Then the Almighty Dollar came to Spanos a second time: "Go to the great city of San Diego and proclaim to it the message I give you.” Spanos obeyed the word of the Dollar and went to San Diego. Now San Diego was a very small market; it could not even sell out its home games. So, Spanos began by going a day’s journey north to Carson, proclaiming, “One season more and the Chargers will be in this town." The San Diegans believed Spanos. A fast was proclaimed, and all of them, from the greatest to the least, put on sackcloth over their officially licensed NFL jerseys.
When Spanos's warning reached the Mayor of San Diego, he rose from his comfy desk chair, took off his navy blue suit, covered himself with sackcloth and sat down in the dust that used to be the lawns of Balboa Park. This is the proclamation he issued in San Diego: “By the decree of the Mayor: over the last 54 years, the Chargers have been a source of civic pride and inspiration to San Diegans. The people of San Diego are working in good faith to develop a plan that, if approved by the voters, will provide a home for the Chargers for generations to come. San Diego remains fully committed to working with the Chargers to keep the team in their rightful home, San Diego. Let the people give up their lukewarm fannery and their endless yammering about infrastructure. Who knows? Spanos may yet relent and with compassion turn from his fierce greed so that we will not lose our precious, precious football.”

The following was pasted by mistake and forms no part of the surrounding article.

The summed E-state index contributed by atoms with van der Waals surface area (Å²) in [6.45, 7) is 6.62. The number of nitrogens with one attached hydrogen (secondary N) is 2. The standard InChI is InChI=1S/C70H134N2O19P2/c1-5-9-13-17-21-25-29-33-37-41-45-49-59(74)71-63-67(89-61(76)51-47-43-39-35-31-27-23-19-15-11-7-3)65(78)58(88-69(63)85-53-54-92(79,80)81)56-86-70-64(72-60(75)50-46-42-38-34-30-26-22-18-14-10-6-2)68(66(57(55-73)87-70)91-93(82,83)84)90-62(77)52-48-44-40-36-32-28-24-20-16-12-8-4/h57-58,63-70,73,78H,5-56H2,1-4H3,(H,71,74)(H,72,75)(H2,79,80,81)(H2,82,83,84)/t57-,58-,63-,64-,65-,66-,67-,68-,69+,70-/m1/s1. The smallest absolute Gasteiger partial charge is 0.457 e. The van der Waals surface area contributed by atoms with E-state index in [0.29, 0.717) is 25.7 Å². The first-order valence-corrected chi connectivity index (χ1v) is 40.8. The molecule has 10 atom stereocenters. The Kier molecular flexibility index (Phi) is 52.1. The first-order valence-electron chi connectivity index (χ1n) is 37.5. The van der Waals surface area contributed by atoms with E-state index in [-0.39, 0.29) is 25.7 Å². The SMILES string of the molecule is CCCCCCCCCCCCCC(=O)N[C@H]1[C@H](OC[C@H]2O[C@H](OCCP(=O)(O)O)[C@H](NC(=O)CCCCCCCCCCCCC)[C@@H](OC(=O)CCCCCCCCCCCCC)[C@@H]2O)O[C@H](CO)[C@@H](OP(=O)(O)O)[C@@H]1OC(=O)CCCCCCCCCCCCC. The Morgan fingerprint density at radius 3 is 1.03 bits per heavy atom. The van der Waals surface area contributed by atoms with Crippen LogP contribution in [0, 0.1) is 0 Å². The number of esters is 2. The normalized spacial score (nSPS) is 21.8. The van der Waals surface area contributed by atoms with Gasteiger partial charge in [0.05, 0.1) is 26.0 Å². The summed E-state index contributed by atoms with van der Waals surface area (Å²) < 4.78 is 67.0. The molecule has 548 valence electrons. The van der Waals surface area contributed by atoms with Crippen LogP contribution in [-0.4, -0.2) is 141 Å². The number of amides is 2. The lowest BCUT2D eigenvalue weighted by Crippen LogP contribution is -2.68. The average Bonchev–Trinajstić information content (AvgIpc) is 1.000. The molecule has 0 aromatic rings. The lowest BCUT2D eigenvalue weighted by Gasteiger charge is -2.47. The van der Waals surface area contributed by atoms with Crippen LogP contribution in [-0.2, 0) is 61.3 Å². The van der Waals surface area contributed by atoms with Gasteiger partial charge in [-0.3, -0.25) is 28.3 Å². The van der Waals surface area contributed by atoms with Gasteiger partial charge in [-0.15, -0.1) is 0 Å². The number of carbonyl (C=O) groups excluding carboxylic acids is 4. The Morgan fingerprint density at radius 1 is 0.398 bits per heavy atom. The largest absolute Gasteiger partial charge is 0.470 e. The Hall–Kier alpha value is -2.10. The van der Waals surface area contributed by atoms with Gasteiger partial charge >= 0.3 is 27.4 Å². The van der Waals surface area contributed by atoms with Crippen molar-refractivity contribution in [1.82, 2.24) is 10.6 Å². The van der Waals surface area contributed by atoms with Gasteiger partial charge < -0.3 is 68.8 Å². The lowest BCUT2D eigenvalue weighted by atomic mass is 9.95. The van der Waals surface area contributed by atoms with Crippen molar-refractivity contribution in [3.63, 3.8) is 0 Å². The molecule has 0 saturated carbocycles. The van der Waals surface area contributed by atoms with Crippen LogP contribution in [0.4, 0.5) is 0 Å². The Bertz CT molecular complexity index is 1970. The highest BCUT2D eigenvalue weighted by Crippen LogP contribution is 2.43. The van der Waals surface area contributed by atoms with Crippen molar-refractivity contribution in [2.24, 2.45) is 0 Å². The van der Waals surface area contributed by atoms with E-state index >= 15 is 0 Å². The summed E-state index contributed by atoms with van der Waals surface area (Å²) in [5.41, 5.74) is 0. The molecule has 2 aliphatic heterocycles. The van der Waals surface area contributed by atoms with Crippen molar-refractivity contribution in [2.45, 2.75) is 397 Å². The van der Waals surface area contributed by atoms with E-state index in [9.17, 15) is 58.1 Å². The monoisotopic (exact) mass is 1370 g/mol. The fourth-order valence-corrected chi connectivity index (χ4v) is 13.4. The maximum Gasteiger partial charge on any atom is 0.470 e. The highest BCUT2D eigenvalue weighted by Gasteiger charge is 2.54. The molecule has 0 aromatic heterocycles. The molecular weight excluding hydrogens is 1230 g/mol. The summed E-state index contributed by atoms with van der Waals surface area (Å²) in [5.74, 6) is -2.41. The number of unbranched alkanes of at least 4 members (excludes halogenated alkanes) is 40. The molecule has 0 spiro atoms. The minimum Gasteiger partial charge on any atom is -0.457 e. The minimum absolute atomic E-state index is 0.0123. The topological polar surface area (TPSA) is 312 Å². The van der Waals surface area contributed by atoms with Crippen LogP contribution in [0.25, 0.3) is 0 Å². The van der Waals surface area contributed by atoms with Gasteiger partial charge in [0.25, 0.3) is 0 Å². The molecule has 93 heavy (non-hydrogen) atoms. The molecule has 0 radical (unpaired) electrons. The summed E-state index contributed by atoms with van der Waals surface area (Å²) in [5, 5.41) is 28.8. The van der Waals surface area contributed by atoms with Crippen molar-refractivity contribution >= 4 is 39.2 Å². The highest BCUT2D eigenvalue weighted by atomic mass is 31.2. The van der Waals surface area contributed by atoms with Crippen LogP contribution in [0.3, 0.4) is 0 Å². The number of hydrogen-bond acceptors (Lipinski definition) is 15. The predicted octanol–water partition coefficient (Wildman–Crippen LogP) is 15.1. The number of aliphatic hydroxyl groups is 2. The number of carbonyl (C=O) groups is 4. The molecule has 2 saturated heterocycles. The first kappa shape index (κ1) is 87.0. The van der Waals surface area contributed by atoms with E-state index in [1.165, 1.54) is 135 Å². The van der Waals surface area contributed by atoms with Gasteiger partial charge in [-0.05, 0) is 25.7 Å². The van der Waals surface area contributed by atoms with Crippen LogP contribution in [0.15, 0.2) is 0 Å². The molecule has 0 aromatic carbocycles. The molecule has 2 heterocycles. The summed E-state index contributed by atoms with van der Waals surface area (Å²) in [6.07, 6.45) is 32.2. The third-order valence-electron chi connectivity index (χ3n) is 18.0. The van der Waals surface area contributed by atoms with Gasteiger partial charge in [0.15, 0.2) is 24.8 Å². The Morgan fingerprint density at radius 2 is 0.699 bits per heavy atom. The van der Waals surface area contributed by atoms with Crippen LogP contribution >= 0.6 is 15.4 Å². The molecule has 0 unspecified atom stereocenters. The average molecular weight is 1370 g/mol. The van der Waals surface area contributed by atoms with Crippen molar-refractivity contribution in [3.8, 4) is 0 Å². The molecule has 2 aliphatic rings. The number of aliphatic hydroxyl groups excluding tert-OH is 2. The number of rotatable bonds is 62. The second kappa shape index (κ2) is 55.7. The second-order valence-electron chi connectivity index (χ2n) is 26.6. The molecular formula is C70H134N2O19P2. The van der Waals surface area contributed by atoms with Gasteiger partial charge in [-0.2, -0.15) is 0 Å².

When Spanos saw what the Mayor did and how he turned from his complaint about breaches of good faith, he shrugged and said, "Pony up, or you can bet your sweet butt I'll bring on you the destruction I have threatened."